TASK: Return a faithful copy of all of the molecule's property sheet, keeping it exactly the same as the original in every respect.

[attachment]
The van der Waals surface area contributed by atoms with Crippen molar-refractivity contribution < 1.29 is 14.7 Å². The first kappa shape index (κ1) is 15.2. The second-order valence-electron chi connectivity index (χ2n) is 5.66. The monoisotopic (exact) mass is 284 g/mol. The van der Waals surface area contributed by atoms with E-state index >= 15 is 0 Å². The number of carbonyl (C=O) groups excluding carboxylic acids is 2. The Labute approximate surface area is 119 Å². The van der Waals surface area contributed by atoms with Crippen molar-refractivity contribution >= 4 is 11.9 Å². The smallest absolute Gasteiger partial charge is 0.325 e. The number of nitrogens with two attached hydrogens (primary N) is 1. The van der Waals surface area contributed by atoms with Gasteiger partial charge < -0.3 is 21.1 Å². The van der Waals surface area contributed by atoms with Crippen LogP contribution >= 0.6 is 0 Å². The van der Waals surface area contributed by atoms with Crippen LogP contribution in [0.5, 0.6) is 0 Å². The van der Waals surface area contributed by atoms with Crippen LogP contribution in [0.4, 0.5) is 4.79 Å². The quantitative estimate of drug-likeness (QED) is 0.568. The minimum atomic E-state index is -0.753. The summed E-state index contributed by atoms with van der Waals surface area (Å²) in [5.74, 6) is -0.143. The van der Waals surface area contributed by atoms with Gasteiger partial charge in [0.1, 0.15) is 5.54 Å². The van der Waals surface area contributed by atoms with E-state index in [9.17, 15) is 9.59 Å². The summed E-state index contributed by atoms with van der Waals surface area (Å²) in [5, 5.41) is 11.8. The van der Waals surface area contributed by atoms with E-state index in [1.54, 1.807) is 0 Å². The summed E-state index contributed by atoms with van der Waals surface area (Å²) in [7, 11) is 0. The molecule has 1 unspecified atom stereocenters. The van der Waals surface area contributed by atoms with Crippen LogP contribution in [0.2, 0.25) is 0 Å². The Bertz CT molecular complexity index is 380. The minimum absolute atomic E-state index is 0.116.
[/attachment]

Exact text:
The van der Waals surface area contributed by atoms with Crippen molar-refractivity contribution < 1.29 is 14.7 Å². The first kappa shape index (κ1) is 15.2. The second-order valence-electron chi connectivity index (χ2n) is 5.66. The monoisotopic (exact) mass is 284 g/mol. The van der Waals surface area contributed by atoms with E-state index >= 15 is 0 Å². The number of carbonyl (C=O) groups excluding carboxylic acids is 2. The Labute approximate surface area is 119 Å². The van der Waals surface area contributed by atoms with Crippen molar-refractivity contribution >= 4 is 11.9 Å². The smallest absolute Gasteiger partial charge is 0.325 e. The number of nitrogens with two attached hydrogens (primary N) is 1. The van der Waals surface area contributed by atoms with Gasteiger partial charge < -0.3 is 21.1 Å². The van der Waals surface area contributed by atoms with Crippen LogP contribution >= 0.6 is 0 Å². The van der Waals surface area contributed by atoms with Crippen LogP contribution in [0.5, 0.6) is 0 Å². The van der Waals surface area contributed by atoms with Crippen LogP contribution in [0.4, 0.5) is 4.79 Å². The quantitative estimate of drug-likeness (QED) is 0.568. The minimum atomic E-state index is -0.753. The summed E-state index contributed by atoms with van der Waals surface area (Å²) in [5.74, 6) is -0.143. The van der Waals surface area contributed by atoms with Gasteiger partial charge in [0.1, 0.15) is 5.54 Å². The van der Waals surface area contributed by atoms with E-state index in [9.17, 15) is 9.59 Å². The summed E-state index contributed by atoms with van der Waals surface area (Å²) in [5, 5.41) is 11.8. The van der Waals surface area contributed by atoms with E-state index in [1.54, 1.807) is 0 Å². The summed E-state index contributed by atoms with van der Waals surface area (Å²) in [7, 11) is 0. The molecule has 1 unspecified atom stereocenters. The van der Waals surface area contributed by atoms with Crippen LogP contribution in [0.2, 0.25) is 0 Å². The Bertz CT molecular complexity index is 380. The minimum absolute atomic E-state index is 0.116.